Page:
In honor of the week of Martin Luther King, Jr.’s birthday, it seems appropriate to shine a more direct light on the ways in which racism intersects with the trafficking in humans. Just as monetizing human beings on the basis of skin and origin defined the slave trade centuries ago, so too does it inform and mold modern day slavery. While racism is an issue we’ve touched upon previously, we should not shy away from a more direct examination. Unsurprisingly, racism infiltrates everything, from beginning to end.
In vulnerability and who is most at risk
Almost anywhere in the world, victims of trafficking are disproportionately racial and ethnic minorities. In America, the Bureau of Justice Statistics determined that between 2008 and 2010, nonwhite children accounted for 358 of the 460 cases (or 77.8%) of child sex trafficking investigated by the U.S. Department of Justice, the majority of whom were black and Latino. In Thailand, the ethic minorities are the hill tribes and stateless children who have been denied basic rights and protections, leaving them most vulnerable to trafficking. In European countries like Germany, the most vulnerable are the Roma ethnic groups. Wherever racism lends itself to poverty and exclusion, we find pathways into commercial sexual exploitation.
The racial roots of sex trafficking and sexual servitude are so long and deeply embedded, this short article can’t begin to cover the scope, so for now, let it suffice to say that in both direct and indirect ways, racism leads to sex slavery. For those interested and inclined to learn more, here’s some recommended reading: Cheryl Nelson Butler, UCLA Law Review.
In restitution, and how victims are seen and treated
Racial bias is insidious in the way it compounds abuse upon abuse. Not only do sex trafficking victims suffer from the abuse and trauma of being trafficked, when they are children of color, they are often further victimized by a system that is less likely to see them as victims, and instead is more likely to view them as criminals and sexual deviants. Children in prostitution should be seen as victims in need of help, regardless of how they got there, if for no other reason than of being under the age of consent. Instead, child prostitutes who are racial or ethnic minorities are more likely to be targets of harrassment and arrest, and when arrested, are more likely to encounter harsher punishments (Butler; see also: Ann M. Lucas, Berkeley Journal of Gender, Law & Justice).
Even while being trafficked, racial bias can determine how badly women and children are treated. According to a U.N. World Conference report, at a Bangkok conference, the country’s delegation emphasized that:
some women of certain racial or ethnic groups were subjected to abuses in larger measure than other women, while particular forms of violations, such as trafficking in women and girls frequently involved racist attitudes and perceptions, and were often directed at certain racial and ethnic groups, indigenous women and migrants.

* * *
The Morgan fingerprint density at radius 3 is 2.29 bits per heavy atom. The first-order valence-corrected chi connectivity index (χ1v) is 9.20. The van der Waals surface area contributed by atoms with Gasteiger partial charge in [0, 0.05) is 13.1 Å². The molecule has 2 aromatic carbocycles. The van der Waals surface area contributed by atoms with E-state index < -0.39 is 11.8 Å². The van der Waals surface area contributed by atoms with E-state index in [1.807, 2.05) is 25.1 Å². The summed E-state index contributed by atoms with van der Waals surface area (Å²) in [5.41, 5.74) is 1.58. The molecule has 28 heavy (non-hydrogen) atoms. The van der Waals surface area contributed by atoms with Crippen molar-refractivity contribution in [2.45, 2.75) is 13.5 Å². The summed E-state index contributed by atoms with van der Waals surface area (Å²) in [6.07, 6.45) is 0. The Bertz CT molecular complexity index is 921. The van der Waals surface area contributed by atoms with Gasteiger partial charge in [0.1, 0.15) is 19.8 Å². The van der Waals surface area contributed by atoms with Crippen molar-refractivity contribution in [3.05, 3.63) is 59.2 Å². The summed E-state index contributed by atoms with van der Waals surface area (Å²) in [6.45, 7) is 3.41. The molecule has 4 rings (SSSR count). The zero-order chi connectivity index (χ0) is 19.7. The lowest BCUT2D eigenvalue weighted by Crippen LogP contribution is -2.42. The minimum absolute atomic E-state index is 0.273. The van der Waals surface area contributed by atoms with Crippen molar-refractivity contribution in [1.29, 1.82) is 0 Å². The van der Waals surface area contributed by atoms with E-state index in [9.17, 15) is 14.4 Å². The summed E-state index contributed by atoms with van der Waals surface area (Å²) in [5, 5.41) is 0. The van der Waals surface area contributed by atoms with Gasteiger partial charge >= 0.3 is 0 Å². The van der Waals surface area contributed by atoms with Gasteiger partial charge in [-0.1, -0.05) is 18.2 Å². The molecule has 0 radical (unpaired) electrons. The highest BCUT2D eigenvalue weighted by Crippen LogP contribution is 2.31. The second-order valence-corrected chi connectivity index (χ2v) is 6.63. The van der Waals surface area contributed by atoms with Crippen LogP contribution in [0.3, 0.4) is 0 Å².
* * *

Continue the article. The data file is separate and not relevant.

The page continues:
In the white savior industrial complex
Sometimes, even in intentions to do good and spread justice, racism can rear its ugly head. It comes in the form of the white savior who wants to rush in and play the role of hero, “rescuing the poor savages who cannot help themselves,” seeking to feed the hungry while ignoring or even promoting policies and larger socio-political structures that create the hunger. (For more on this, see: Teju Cole, The Atlantic)
To combat trafficking means confronting honestly all the factors that contribute to it, even–or especially–the devious ones. For many of us, racism is a difficult and uncomfortable topic. It creates a lot of resistance; it’s the thing we don’t always want to look at, even when it commands us to, even when our fellow human beings beg us to. But confronting the devil in the world at large means confronting the devil that lurks within.
On how we can do better
“How, for example, could a well-meaning American “help” a place like Uganda today? It begins, I believe, with some humility with regards to the people in those places. It begins with some respect for the agency of the people of Uganda in their own lives.” (Teju Cole, The Atlantic)
To simultaneously promote racial justice, fight trafficking, and avoid the white savior complex requires doing more than rescuing victims. It requires tackling systemic and institutionalized racism–both in causes and in our understanding of who is “worthy” of help–and it requires interventions that are approached ethically and with humility. At The Freedom Story, we have made every effort to draw from local expertise and engagement, as almost all our mentors, counselors, and leaders come from neighboring villages so that the people the kids turn to for help look just like them and understand on a fundamental level the culture and society in which they live. Our role on the U.S. side is not the hero at the center, but the advocate on the sidelines: supporting and helping make possible the dreams of the people and communities with which we work, and where possible to tear down whatever barriers are in the way.
As in all areas of allyship, the question isn’t: How do we save these people?
The question is: How do we bring our collective efforts together for a greater good?
For the point isn’t to judge, condemn, or condescend. The point is, don’t we all want to live in a world in which every man, woman, and child is free?
Dr. Jade Keller is the Thailand Program Advisor and Editor for The Freedom Story (formerly The SOLD Project). After receiving a PhD in Political Science from UC Santa Barbara, she moved with her family to northern Thailand in 2010 to work in child trafficking prevention, education, and helping to raise awareness. She currently writes from Berlin.